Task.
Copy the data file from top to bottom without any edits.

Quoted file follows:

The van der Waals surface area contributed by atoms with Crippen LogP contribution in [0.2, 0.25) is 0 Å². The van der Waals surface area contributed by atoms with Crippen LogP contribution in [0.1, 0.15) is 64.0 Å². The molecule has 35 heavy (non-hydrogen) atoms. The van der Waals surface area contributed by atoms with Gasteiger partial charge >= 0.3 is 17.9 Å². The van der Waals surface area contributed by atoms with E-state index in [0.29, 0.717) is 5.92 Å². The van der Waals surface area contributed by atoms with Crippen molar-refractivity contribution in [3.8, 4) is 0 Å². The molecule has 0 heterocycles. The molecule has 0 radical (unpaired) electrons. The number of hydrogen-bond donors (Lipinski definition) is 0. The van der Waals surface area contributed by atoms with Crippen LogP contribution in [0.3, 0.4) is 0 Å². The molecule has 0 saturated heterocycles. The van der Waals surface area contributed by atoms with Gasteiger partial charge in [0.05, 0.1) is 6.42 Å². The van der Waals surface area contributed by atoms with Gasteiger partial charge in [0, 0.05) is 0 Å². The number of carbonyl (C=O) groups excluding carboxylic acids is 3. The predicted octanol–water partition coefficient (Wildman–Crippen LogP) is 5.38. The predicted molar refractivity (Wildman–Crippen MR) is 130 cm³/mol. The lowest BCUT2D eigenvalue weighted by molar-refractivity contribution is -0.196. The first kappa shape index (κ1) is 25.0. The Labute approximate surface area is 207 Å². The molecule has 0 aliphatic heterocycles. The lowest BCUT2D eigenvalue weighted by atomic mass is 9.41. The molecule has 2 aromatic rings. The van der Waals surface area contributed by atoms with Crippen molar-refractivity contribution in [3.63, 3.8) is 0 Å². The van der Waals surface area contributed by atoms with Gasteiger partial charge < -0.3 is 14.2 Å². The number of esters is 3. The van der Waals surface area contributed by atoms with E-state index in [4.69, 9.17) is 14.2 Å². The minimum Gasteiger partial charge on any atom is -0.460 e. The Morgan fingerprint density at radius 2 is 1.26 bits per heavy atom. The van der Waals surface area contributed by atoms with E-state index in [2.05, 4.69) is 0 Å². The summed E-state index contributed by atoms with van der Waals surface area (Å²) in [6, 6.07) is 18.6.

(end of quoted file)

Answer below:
The van der Waals surface area contributed by atoms with Crippen LogP contribution in [0.2, 0.25) is 0 Å². The van der Waals surface area contributed by atoms with Crippen LogP contribution in [0.1, 0.15) is 64.0 Å². The molecule has 35 heavy (non-hydrogen) atoms. The van der Waals surface area contributed by atoms with Gasteiger partial charge >= 0.3 is 17.9 Å². The van der Waals surface area contributed by atoms with E-state index in [0.29, 0.717) is 5.92 Å². The van der Waals surface area contributed by atoms with Crippen molar-refractivity contribution in [3.8, 4) is 0 Å². The molecule has 0 heterocycles. The molecule has 0 radical (unpaired) electrons. The number of hydrogen-bond donors (Lipinski definition) is 0. The van der Waals surface area contributed by atoms with Crippen LogP contribution in [0.3, 0.4) is 0 Å². The molecule has 0 saturated heterocycles. The van der Waals surface area contributed by atoms with Gasteiger partial charge in [0.05, 0.1) is 6.42 Å². The van der Waals surface area contributed by atoms with Gasteiger partial charge in [0, 0.05) is 0 Å². The number of carbonyl (C=O) groups excluding carboxylic acids is 3. The predicted octanol–water partition coefficient (Wildman–Crippen LogP) is 5.38. The predicted molar refractivity (Wildman–Crippen MR) is 130 cm³/mol. The lowest BCUT2D eigenvalue weighted by molar-refractivity contribution is -0.196. The first kappa shape index (κ1) is 25.0. The Labute approximate surface area is 207 Å². The molecule has 0 aliphatic heterocycles. The lowest BCUT2D eigenvalue weighted by atomic mass is 9.41. The molecule has 2 aromatic rings. The van der Waals surface area contributed by atoms with Crippen molar-refractivity contribution in [3.63, 3.8) is 0 Å². The van der Waals surface area contributed by atoms with Gasteiger partial charge < -0.3 is 14.2 Å². The number of esters is 3. The van der Waals surface area contributed by atoms with E-state index in [4.69, 9.17) is 14.2 Å². The minimum Gasteiger partial charge on any atom is -0.460 e. The Morgan fingerprint density at radius 2 is 1.26 bits per heavy atom. The van der Waals surface area contributed by atoms with E-state index in [2.05, 4.69) is 0 Å². The summed E-state index contributed by atoms with van der Waals surface area (Å²) in [6, 6.07) is 18.6.